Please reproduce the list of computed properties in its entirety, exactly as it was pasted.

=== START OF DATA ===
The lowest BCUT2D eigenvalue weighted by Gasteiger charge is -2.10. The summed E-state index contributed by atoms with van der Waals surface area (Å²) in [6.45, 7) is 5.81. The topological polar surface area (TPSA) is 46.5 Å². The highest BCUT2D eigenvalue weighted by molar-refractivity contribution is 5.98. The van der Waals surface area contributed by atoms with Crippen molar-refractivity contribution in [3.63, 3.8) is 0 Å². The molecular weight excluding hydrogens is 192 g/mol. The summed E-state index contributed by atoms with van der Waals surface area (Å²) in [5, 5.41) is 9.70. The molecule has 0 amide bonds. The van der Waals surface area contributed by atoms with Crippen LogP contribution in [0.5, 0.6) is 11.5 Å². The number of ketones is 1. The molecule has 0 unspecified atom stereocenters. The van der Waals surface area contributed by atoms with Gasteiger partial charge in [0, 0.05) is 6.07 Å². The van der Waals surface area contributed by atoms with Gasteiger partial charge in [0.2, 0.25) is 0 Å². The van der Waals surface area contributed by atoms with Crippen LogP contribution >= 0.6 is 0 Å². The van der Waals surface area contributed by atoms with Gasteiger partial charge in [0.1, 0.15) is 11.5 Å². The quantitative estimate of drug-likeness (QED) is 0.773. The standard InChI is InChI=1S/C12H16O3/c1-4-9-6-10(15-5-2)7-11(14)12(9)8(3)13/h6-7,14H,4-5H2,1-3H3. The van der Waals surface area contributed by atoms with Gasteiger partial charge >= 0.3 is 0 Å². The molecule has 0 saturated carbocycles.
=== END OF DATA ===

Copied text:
The lowest BCUT2D eigenvalue weighted by Gasteiger charge is -2.10. The summed E-state index contributed by atoms with van der Waals surface area (Å²) in [6.45, 7) is 5.81. The topological polar surface area (TPSA) is 46.5 Å². The highest BCUT2D eigenvalue weighted by molar-refractivity contribution is 5.98. The van der Waals surface area contributed by atoms with Crippen molar-refractivity contribution in [3.63, 3.8) is 0 Å². The molecular weight excluding hydrogens is 192 g/mol. The summed E-state index contributed by atoms with van der Waals surface area (Å²) in [5, 5.41) is 9.70. The molecule has 0 amide bonds. The van der Waals surface area contributed by atoms with Crippen LogP contribution in [0.5, 0.6) is 11.5 Å². The number of ketones is 1. The molecule has 0 unspecified atom stereocenters. The van der Waals surface area contributed by atoms with Gasteiger partial charge in [0, 0.05) is 6.07 Å². The van der Waals surface area contributed by atoms with Gasteiger partial charge in [0.2, 0.25) is 0 Å². The van der Waals surface area contributed by atoms with Crippen LogP contribution >= 0.6 is 0 Å². The van der Waals surface area contributed by atoms with Gasteiger partial charge in [0.1, 0.15) is 11.5 Å². The quantitative estimate of drug-likeness (QED) is 0.773. The standard InChI is InChI=1S/C12H16O3/c1-4-9-6-10(15-5-2)7-11(14)12(9)8(3)13/h6-7,14H,4-5H2,1-3H3. The van der Waals surface area contributed by atoms with Gasteiger partial charge >= 0.3 is 0 Å². The molecule has 0 saturated carbocycles.